May 19, 2015

Families of polynomials appearing in the study of infinite dimensional Lie algebras.

Ben Cox, College of Charleston

Many types of polynomials arise naturally in the representation theory of Lie groups and Lie algebras. We will show how families of (nonclassical) orthogonal polynomials such as ultra spherical, Pollaczek, associated Legendre, associated Jacobi, and Cheybshev polynomials appear. Such polynomials arise when describing the universal central extension of particular families of Krichever-Novikov algebras and their automorphism groups. The associated Jacobi polynomials of Ismail and Wimp satisfy certain fourth order linear differential equations that also are related to the work of Kaneko and Zagier on supersingular j-invariants and Atkin’s polynomials. We will describe this family of differential equations. This is joint work with V. Futorny, J. Tirao, and R. Lu, X. Guo and K. Zhao.

May 26, 2015

Isoperimetric inequalities for minimal submanifolds

Keomyko Seo, Sookmyung Women's University

Isoperimetric inequality for a domain in a plane has been generalized in a various way. One natural extension is to consider minimal surfaces instead of a domain in the plane. We discuss isoperimetric inequalities for minimal surfaces and submanifolds. (If time permitted) We also discuss linear isoperimetric inequalities involving mean curvature term and first eigenvalue estimates for the spectrum of the Laplacian on minimal hypersurfaces in a Riemannian manifolds.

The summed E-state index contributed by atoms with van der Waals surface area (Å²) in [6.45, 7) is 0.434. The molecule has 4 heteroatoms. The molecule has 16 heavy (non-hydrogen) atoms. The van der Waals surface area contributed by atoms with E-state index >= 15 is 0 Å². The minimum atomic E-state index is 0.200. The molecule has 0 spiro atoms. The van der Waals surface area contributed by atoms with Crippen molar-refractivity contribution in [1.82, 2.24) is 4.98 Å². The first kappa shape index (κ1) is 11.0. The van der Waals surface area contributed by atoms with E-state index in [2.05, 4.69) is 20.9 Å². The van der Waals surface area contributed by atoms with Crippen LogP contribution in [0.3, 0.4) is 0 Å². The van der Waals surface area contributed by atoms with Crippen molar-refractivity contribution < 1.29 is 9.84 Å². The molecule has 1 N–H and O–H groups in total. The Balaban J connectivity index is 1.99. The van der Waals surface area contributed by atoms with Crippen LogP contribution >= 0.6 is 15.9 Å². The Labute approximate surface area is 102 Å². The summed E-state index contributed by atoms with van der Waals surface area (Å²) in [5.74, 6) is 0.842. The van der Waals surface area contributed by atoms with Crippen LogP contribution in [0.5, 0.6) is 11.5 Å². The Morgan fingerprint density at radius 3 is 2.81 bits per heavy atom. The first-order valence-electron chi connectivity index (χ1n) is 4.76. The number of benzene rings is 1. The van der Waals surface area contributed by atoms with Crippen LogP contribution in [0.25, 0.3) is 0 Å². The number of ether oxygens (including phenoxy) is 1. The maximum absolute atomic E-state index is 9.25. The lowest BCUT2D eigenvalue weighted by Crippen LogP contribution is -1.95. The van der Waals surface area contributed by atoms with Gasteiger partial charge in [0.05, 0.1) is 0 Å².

June 2, 2015

There are finitely many surgeries in Perelman's Ricci flow

Richard Bamler, Univeristy of California, Berkeley

Although the Ricci flow with surgery has been used by Perelman to solve the Poincaré and Geometrization Conjectures, some of its basic properties are still unknown. For example it has been an open question whether the surgeries eventually stop to occur (i.e. whether there are finitely many surgeries) and whether the full geometric decomposition of the underlying manifold is exhibited by the flow as $t \to \infty$.

In this talk I will show that the number of surgeries is indeed finite and that the curvature is globally bounded by $C t^{-1}$ for large $t$. Using this curvature bound it is possible to give a more precise picture of the long-time behavior of the flow.